It is a great symbolic march of the soul towards its goal, represented in such epics as the Mahabharata, the Ramayana, etc., where a time presents itself when it looks as if we have no friends in this world. So was the case with Yudhisthira and others. They were thrown to the forest, into the wilderness. They were princes, born of great kings, but who bothers about this heritage and inheritance? They were driven to the wilderness with no help and no succour of any sort whatsoever, as if they were the most unwanted people in the whole world. This is the Mahabharata of the spirit that we are discussing – the war of consciousness with the entire structure of creation.
Here, the same problems will arise as have been depicted by the epics. There is an enthusiasm of spirit in the beginning, as was the case with the childish Pandava brothers in their jubilant youth when it looked as if everything was beautiful, the world was friendly, and they had parents, brothers, relatives and protectors. It was all very nice, no doubt. We have parents, friends and brothers, and all things that are needed for safety and security, but suddenly we will find that the earth will give way under our feet and we will be the target of the very same persons and forces whom we looked upon as our friends. The very same cousin-brothers drove the Pandavas out. They were cousin-brothers, not enemies; and the succour, the source of support, the great heroic elements in the family who were the refuge of all these brothers were helpless – in a predicament which was understandable only to God. Man cannot understand.
Therefore, there is a great suffering; and, tentatively, the suffering may end. There are various stages of our experience where we look like we are sinking down into the ocean of sorrow and then coming up and showing our heads once again, as if we are going to have a support to save us – and, again, going down. The suffering ends and we come back, and then we are coronated once again with the apparent rejoicing of the rajasuya, which was the great delight of Prince Yudhisthira. He thought everything was all right: “Now, what is the difficulty? All the kings are paying tribute to me.”
This is what we are all in – everyone, without exception. It looks as if we are crowned king now, and we are in a very secure position – very safe, and nobody can shake us. But this is a dangerous rajasuya coronation which has the seeds of destruction and opposition, and a further combat is going to follow; and then we have to go to the forest once again.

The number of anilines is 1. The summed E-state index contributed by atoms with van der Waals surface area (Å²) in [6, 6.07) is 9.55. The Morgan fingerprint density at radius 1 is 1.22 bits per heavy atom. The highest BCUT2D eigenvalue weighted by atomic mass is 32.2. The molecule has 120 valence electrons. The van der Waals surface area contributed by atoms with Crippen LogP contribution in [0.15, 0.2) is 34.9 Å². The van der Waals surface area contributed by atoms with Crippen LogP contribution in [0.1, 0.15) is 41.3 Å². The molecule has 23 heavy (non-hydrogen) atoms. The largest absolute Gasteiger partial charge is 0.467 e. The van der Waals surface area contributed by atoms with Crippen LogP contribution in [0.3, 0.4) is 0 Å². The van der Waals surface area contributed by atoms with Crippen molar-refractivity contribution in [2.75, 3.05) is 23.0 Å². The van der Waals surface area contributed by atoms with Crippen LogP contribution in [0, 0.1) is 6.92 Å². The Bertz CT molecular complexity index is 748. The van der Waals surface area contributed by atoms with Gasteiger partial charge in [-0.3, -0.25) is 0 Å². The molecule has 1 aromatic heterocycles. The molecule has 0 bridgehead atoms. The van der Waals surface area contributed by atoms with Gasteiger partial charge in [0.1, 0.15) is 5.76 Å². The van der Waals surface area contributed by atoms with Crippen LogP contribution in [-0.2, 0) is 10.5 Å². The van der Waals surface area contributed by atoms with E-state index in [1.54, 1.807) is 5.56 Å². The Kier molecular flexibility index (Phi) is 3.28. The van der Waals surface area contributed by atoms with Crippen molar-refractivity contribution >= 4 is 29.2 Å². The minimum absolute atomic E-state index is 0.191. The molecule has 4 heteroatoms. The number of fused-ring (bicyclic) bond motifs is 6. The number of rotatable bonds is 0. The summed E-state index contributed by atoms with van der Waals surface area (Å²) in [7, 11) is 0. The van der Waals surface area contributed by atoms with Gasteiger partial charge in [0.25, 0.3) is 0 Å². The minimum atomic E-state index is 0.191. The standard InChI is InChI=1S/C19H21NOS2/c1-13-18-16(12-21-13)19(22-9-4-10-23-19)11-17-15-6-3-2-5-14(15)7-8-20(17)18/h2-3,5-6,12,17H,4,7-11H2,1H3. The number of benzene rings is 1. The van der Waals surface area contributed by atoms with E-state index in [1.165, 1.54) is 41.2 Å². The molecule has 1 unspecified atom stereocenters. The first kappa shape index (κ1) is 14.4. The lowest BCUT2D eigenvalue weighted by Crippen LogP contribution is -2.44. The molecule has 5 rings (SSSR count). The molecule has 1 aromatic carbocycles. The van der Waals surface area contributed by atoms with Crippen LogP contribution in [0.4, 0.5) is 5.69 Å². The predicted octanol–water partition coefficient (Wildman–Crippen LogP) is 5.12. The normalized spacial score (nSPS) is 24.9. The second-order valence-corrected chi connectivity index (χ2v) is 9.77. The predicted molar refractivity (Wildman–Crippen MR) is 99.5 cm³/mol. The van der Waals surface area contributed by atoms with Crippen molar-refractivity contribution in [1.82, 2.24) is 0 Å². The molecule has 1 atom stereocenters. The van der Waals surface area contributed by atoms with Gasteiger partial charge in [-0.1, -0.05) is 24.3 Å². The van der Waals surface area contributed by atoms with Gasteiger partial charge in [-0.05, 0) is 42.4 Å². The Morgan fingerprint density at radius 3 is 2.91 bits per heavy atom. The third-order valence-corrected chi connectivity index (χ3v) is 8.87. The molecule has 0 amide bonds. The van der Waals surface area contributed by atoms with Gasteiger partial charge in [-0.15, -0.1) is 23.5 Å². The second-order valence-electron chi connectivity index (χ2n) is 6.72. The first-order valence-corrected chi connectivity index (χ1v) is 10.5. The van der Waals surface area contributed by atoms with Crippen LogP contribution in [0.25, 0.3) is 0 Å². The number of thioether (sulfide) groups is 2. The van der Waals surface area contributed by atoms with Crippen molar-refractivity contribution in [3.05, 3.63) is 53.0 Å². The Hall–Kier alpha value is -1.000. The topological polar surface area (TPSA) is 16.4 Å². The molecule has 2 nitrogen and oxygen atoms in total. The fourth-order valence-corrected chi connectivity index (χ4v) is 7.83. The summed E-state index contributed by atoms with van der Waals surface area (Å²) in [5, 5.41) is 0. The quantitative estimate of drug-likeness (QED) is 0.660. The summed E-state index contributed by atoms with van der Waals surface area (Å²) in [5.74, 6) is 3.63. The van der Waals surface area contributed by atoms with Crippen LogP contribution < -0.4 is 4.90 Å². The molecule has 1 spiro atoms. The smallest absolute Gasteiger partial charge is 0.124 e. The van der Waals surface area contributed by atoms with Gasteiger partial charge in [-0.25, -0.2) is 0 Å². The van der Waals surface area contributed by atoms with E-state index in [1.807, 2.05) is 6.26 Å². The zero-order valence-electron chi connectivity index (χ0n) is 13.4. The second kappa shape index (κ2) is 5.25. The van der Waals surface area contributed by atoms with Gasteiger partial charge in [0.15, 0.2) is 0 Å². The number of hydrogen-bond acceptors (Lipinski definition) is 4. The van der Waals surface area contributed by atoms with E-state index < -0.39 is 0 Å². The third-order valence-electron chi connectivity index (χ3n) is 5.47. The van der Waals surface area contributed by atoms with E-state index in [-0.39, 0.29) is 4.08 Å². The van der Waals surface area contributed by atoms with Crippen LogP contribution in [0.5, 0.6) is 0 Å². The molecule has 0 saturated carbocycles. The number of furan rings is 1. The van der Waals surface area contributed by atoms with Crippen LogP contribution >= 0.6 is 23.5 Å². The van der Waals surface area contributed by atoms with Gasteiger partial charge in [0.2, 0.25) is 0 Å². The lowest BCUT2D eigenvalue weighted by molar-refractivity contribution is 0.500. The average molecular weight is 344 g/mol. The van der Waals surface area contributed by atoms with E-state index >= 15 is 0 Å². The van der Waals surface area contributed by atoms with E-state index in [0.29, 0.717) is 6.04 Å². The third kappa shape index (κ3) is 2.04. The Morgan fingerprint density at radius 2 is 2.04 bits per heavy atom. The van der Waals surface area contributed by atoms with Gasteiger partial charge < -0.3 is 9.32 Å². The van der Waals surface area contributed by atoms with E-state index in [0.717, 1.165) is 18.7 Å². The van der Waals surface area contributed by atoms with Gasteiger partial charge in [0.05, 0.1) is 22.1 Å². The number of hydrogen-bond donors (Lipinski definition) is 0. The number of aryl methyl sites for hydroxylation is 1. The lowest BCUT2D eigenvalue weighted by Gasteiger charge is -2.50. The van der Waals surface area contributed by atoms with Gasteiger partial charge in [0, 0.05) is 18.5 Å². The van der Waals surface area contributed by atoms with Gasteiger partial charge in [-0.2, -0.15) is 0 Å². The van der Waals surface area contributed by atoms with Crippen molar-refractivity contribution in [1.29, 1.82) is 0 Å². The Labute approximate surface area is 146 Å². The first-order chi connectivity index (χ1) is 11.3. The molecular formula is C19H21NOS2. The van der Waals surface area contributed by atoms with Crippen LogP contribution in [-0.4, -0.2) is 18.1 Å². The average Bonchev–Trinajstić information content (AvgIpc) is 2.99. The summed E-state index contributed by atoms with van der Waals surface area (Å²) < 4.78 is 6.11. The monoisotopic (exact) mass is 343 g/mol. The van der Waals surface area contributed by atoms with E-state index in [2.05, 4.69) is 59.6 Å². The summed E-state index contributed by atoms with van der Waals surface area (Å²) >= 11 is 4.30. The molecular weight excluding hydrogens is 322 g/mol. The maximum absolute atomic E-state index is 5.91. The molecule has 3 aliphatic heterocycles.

Here it is that we have the most interesting subject in mystical life. The Aranya Parva of the Mahabharata is the beginning of spiritual practice, which is almost equivalent to the first chapter of the Bhagavadgita, where we are lost completely – no one wants us and no one looks at us. No one is even aware of our existence, and no one bothers about our parentage, our heritage, our inheritance, our princely life, that we are children of a king, and so on – nothing of the kind. We may be the brother of Julius Caesar, but who bothers about us? We are in the forest. This is a condition into which we will enter after a rejoicing that everything has come. This is not the first stage itself; this is a stage that comes after a jubilant feeling that some sort of achievement has been made. There is first a sense of renunciation – everything is cast out, and we feel that we are directly in the face of God Himself, where we are perfectly protected from all forces that are opposed to us. But, this is only a feeling. Whatever the truth be of that feeling, it has the seeds of counter-opposing forces and experiences. There is a rising up, as I mentioned, in the rajasuya, and then again, a sinking down.
Here, one has to gather up one's energies. It is not true that the path of yoga is a smooth movement, a continuous ascent, one step rising above another step, steadily. It is a very zigzag way. We have to go round and round, as if in a chakravyuha formation (an intricate labyrinth formation of troops and armament used in ancient combat) whose ways are not visible to the eyes. We can see only one step at a time, not a hundred steps. One step ahead of us may be visible, but the step after that cannot be seen because the path has turned.
There is a famous epic called The Divine Comedy written by the great Italian poet Dante, where he describes these winding processes of the movement of the soul in its higher journey through the Inferno and through various stages of ascent to the Paradiso. This is only a description of the winding movements of the soul in its higher journey where for miles ahead it cannot see things properly. It can see only a little bit in front of it, and is kept in uncertainty at every stage.